Iron Age and Roman Ancestors found at Wattle Syke
I recently attended a presentation arranged by the Boston Spa Archaeology and Heritage Group. The aim was to reveal the findings from recent excavations undertaken at Church Fields in Boston Spa and at Wattle Syke next to the A1/A659 junction between Boston Spa and Collingham.
Some post holes had been unearthed indicating habitation at the Church Fields site but radio carbon tests which would reveal their age had not yet been completed.
The excavation carried out at Wattle Syke by West Yorkshire Archaeological Services in 2007 had revealed a site of regional and national significance. Four major enclosures had been found with smaller enclosures attached. These enclosures “surrounded by 4m wide and 1.5m deep ditches” are known as “washing line” enclosures because they resemble clothes hanging from a line. The enclosures were the most visible element of the site which also included buildings, burials and over 45,000 other finds – mostly pottery shards, animal bones and burnt seeds.
Within the enclosures six round houses dating from the Late Iron Age/ early Roman period (400BC – 250AD) were identified. As the enclosure ditches were abandoned in the later Roman period (250AD – 420AD) the style of house construction changed. In all some fifteen sub-rectangular buildings of a “sunken” floor type previously unseen in West Yorkshire were found. In many cases these appeared to have been sited to take advantage of the protection provided by the remains of the former enclosure banks.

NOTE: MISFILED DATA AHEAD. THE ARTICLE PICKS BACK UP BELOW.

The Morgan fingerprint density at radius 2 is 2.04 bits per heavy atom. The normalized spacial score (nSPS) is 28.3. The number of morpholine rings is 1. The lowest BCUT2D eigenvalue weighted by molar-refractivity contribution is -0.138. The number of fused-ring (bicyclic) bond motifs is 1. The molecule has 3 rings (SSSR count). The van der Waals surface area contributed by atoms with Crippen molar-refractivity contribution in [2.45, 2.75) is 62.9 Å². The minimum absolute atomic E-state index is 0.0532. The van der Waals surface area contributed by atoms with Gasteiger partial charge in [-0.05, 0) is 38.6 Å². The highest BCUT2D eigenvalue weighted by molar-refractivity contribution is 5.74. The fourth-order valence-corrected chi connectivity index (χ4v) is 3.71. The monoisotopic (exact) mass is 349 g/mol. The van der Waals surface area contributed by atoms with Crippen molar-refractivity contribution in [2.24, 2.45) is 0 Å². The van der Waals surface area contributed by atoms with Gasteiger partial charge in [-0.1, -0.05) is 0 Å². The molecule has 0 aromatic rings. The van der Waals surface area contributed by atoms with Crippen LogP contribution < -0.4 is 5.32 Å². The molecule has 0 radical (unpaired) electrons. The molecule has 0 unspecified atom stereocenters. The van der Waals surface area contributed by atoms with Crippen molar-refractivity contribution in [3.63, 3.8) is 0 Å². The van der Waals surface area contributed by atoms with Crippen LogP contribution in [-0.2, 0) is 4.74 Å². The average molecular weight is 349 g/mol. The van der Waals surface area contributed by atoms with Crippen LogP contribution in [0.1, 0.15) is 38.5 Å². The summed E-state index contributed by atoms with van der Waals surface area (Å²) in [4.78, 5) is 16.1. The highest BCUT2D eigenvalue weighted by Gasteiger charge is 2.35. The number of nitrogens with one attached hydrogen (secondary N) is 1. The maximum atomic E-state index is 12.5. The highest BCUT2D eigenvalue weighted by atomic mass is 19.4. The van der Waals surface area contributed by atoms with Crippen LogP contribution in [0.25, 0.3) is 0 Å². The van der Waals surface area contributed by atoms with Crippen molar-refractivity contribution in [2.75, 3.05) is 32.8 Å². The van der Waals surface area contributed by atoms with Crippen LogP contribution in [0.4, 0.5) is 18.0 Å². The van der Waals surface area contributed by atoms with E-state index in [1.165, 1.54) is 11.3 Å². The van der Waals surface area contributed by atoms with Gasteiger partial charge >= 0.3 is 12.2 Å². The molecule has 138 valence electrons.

The later Roman buildings had flagged floors and hearths and some contained kilns for metal working. A significant number of disc querns used for grinding cereals were found suggesting that the settlement was supplying flour to the military at Newton Kyme and York. Certainly the abandonment of the site in the early 5th century coincides with the withdrawal of the legions that took place at that time.
In all 54 burials and 3 cremations were found. Of these 5 adult and 12 infant burials relate to the Iron Age. All 10 Early Roman burials were of infants. The infant burials were often found in the enclosure ditches – a practice which appears to have been common in that period. There were 27 Late Roman burials concentrated in the area of the sunken floored buildings. Most of the graves were rectangular and many were stone-lined.
It has been suggested that the Late Roman site might have been an outpost of a Villa but the only one to have been found in the area at Dalton Parlours was abandoned soon after 370AD and so predates the abandonment of Wattle Syke.
For further information the leaflet “Archaeological Investigations A1 Bramham to Wetherby Upgrading Scheme” can be obtained firstname.lastname@example.org